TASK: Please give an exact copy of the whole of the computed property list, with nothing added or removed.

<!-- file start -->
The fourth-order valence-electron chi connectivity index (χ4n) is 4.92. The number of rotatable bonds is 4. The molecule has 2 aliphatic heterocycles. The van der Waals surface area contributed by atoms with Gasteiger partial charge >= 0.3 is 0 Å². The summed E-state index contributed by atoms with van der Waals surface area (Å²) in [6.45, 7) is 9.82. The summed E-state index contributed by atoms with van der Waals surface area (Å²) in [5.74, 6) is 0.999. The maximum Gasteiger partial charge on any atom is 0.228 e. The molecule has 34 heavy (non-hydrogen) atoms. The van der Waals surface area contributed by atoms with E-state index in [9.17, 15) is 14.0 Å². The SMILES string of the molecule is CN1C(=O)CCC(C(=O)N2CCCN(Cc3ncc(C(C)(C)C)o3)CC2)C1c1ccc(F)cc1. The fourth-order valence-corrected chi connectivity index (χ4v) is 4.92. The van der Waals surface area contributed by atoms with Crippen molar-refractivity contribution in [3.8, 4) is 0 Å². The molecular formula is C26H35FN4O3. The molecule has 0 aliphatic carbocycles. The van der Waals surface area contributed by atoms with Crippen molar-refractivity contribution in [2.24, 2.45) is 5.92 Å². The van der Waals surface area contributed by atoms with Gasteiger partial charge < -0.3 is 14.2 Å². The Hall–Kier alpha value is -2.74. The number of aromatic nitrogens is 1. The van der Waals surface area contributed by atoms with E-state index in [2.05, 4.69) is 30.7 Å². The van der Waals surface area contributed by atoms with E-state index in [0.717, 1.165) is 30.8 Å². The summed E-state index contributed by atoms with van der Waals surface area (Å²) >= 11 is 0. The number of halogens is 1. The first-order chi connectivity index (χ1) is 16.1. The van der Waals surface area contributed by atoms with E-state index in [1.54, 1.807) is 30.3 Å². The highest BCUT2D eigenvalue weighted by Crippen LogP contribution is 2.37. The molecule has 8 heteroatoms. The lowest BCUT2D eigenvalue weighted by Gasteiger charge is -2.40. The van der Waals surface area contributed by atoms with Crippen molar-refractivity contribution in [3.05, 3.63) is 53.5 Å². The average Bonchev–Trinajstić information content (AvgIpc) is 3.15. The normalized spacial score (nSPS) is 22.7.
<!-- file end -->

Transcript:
The fourth-order valence-electron chi connectivity index (χ4n) is 4.92. The number of rotatable bonds is 4. The molecule has 2 aliphatic heterocycles. The van der Waals surface area contributed by atoms with Gasteiger partial charge >= 0.3 is 0 Å². The summed E-state index contributed by atoms with van der Waals surface area (Å²) in [6.45, 7) is 9.82. The summed E-state index contributed by atoms with van der Waals surface area (Å²) in [5.74, 6) is 0.999. The maximum Gasteiger partial charge on any atom is 0.228 e. The molecule has 34 heavy (non-hydrogen) atoms. The van der Waals surface area contributed by atoms with E-state index in [9.17, 15) is 14.0 Å². The SMILES string of the molecule is CN1C(=O)CCC(C(=O)N2CCCN(Cc3ncc(C(C)(C)C)o3)CC2)C1c1ccc(F)cc1. The fourth-order valence-corrected chi connectivity index (χ4v) is 4.92. The van der Waals surface area contributed by atoms with Crippen molar-refractivity contribution in [3.8, 4) is 0 Å². The molecular formula is C26H35FN4O3. The molecule has 0 aliphatic carbocycles. The van der Waals surface area contributed by atoms with Crippen molar-refractivity contribution in [2.24, 2.45) is 5.92 Å². The van der Waals surface area contributed by atoms with Gasteiger partial charge < -0.3 is 14.2 Å². The Hall–Kier alpha value is -2.74. The number of aromatic nitrogens is 1. The van der Waals surface area contributed by atoms with E-state index in [2.05, 4.69) is 30.7 Å². The van der Waals surface area contributed by atoms with E-state index in [0.717, 1.165) is 30.8 Å². The summed E-state index contributed by atoms with van der Waals surface area (Å²) >= 11 is 0. The number of halogens is 1. The first-order chi connectivity index (χ1) is 16.1. The van der Waals surface area contributed by atoms with E-state index in [1.54, 1.807) is 30.3 Å². The highest BCUT2D eigenvalue weighted by Crippen LogP contribution is 2.37. The molecule has 8 heteroatoms. The lowest BCUT2D eigenvalue weighted by Gasteiger charge is -2.40. The van der Waals surface area contributed by atoms with Crippen molar-refractivity contribution in [3.05, 3.63) is 53.5 Å². The average Bonchev–Trinajstić information content (AvgIpc) is 3.15. The normalized spacial score (nSPS) is 22.7.